Before September 11, 2001, the twin towers symbolized America’s prosperity and economic strength. While the attack on the twin towers did not take away America’s strength and position as a world power, the attack has remained one of the most significant blows to America.
More than twenty years later, many Americans are still dealing with illnesses linked to the attack. As early as September 22, 2001, Congress passed an act that created a Victim Compensation Fund (VCF) to compensate the attack’s victims.
This guide looks at VCF in detail, from its origin, history, and how everything works.
The History of VCF
Congress created the first version of the VCF less than two weeks after 9/11, on September 22, 2001. The act, dubbed Air Transportation Safety and System Stabilization Act, aimed to save the airlines that had also become victims of the attack by shifting liability resulting from the attack to the federal government.
The fund offered compensation to survivors, first responders, and families of the deceased as a direct result of the attack. The first version of the VCF was operational until December 2023.
After the diagnosis and the death of James Zadroga in 2006 from a 9/11-related illness, it was apparent that the effects of the attack would last a lot longer. This prompted an extension of the VCF through the enactment of the Zadroga Act in 2010.
The deadline for filing claims under the Zadroga Act was October 3, 2016. However, it was extended for five more years in 2015 and later to October 1, 2090, after President Trump signed the Do Not Forget The Heroes Act into law in 2019.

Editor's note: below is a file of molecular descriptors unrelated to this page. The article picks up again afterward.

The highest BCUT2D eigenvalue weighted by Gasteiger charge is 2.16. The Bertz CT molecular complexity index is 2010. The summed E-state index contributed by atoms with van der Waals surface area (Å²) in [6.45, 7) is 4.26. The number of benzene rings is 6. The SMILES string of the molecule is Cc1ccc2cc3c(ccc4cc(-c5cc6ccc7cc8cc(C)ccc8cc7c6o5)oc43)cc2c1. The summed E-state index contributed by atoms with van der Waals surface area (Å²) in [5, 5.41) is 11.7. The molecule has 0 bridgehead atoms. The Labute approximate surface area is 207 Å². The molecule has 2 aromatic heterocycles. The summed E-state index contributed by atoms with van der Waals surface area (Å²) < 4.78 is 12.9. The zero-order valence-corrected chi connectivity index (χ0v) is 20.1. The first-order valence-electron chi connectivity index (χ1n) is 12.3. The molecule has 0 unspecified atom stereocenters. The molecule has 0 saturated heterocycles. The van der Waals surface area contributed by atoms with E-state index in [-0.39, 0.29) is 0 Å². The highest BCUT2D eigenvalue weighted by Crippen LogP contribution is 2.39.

Who Is Eligible For the VCF Fund?
The spirit behind the creation of VCF was to offer compensation for all persons that suffered injuries or illness from the 9/11 attack. Eligible persons include American nationals or foreigners who worked, lived, or went to school in the affected zone, first responders, and cleanup workers contracted to clear the debris.
Under the 9/11 victim compensation fund, you can access compensation for economic and non-economic damages. However, while filling a claim is straightforward, it can get a little complicated, which could mean making mistakes that could see you losing out on your compensation.
Therefore contacting a skilled 9/11 attorney to help you pursue your claim can be a good idea.
Applicants must satisfy a set of requirements to qualify for compensation under VCF, including:
- Register with the VCF within two years of diagnosis with a 9/11-related injury or illness
- File a claim before October 1, 2090.
- Provide verifiable proof of a 9/11-related injury or disease.
- Prove you were present at the exposure zone from the date of the attack to May 30, 2002.
- If you had received compensation for other damages in previous VCF payouts, you might need to prove that the circumstances have changed. For example, your condition worsens, or you are diagnosed with a different 9/11-related illness.
- Persons pursuing a claim on behalf of a deceased family member must prove that they are legally allowed to do so.
- The VCF covers your condition.
It is important to note that not all conditions are covered in the VCF.
Some of the covered conditions under the 9/11 victim compensation fund include:
- Cancers such as bladder, kidney cancer, pancreatic cancer, blood cancer, skin cancer, prostate cancer, thyroid cancer, and breast cancer, among others
- Digestive system illnesses affecting the colon, stomach, rectum, and esophagus, among others
- Respiratory tract-related illness
- Musculoskeletal disorders, applicable to first responders only.
- Acute traumatic injuries
If you were in the exposure zone at the time stipulated under VCF and show symptoms of an illness, the best thing to do is visit a WTCHP-affiliated health facility for a checkup and free treatment. If you cannot access a WTCHP hospital, you can consult any doctor and recover the medication cost later in your VCF claim.